Chris said...

what could be better than a new venue for celebrity jews to complain about their victimhood?

Anonymous said...

Oy vey, everything they don't agree with is a "controversy." That is incessantly used in the media. Even harmless defenses of one's tradition, ooo that's so controversial.

No matter the issue, everything to them comes back to is it good for Jews, which in almost every case is bad for those of European descent.

Anonymous said...

104 year old heiress + jewish business ethics =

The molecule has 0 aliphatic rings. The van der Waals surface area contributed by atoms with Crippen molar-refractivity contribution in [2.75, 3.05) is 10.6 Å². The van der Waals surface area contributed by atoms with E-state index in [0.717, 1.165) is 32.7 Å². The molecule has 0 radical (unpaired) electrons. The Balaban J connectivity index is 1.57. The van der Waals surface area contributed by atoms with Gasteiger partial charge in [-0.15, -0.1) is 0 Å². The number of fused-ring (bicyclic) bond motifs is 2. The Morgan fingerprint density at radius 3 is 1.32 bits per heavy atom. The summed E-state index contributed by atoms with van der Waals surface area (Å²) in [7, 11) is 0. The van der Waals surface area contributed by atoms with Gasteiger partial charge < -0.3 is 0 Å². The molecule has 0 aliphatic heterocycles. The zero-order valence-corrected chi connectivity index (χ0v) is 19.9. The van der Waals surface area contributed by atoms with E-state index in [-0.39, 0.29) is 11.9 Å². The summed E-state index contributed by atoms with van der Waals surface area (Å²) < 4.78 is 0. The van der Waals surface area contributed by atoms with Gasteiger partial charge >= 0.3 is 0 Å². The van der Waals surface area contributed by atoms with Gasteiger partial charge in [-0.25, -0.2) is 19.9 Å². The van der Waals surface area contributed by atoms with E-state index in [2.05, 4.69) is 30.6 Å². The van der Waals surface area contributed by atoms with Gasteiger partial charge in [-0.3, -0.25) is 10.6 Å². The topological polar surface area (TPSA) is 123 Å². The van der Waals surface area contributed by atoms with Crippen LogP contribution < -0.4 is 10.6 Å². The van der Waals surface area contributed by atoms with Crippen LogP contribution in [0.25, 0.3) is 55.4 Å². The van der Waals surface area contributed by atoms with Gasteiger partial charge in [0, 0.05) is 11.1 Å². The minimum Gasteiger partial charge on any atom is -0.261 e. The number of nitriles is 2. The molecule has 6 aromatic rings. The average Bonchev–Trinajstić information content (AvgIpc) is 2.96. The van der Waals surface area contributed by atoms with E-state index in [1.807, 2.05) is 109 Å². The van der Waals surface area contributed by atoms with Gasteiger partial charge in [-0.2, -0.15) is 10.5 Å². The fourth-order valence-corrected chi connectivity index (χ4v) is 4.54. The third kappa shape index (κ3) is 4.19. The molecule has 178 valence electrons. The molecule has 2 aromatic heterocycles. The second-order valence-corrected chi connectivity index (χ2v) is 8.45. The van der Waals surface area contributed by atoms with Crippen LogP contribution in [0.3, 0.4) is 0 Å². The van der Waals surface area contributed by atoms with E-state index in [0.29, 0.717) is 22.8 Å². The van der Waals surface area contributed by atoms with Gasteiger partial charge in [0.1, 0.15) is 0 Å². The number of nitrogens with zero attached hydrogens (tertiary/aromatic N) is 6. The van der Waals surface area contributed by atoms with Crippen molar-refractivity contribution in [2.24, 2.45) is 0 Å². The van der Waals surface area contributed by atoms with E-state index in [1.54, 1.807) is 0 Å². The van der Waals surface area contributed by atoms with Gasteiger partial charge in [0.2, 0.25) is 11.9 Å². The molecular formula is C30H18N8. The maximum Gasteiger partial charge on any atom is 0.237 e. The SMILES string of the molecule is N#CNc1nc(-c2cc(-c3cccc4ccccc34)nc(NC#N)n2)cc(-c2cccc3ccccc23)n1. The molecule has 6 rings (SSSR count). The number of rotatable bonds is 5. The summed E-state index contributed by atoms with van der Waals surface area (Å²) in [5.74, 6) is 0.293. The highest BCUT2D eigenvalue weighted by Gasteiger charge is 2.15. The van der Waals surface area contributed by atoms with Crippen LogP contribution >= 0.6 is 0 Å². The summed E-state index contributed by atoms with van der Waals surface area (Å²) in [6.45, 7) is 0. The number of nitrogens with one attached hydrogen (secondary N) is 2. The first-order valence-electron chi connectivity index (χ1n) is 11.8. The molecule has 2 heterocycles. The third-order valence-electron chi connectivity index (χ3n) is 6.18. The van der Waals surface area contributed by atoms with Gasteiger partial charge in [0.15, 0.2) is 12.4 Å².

In February 2010, Clark became the subject of a series of reports on msnbc.com, which said caretakers at her three residences had not seen her in decades.[5] Msnbc.com's Bill Dedman later determined that she was in the care of a New York City hospital, and that some of her personal possessions had been quietly sold. Possessions sold included a rare 1709 violin called La Pucelle (or The Virgin) made by Antonio Stradivari and an 1882 Pierre-Auguste Renoir painting entitled "In the Roses". [4] Building staff reported that she was frail but not ill when Clark left her Fifth Avenue co-op in an ambulance in 1988. Initially she took up residence at Mount Sinai Medical Center to be more comfortable but was later transferred to another hospital in Manhattan.[6]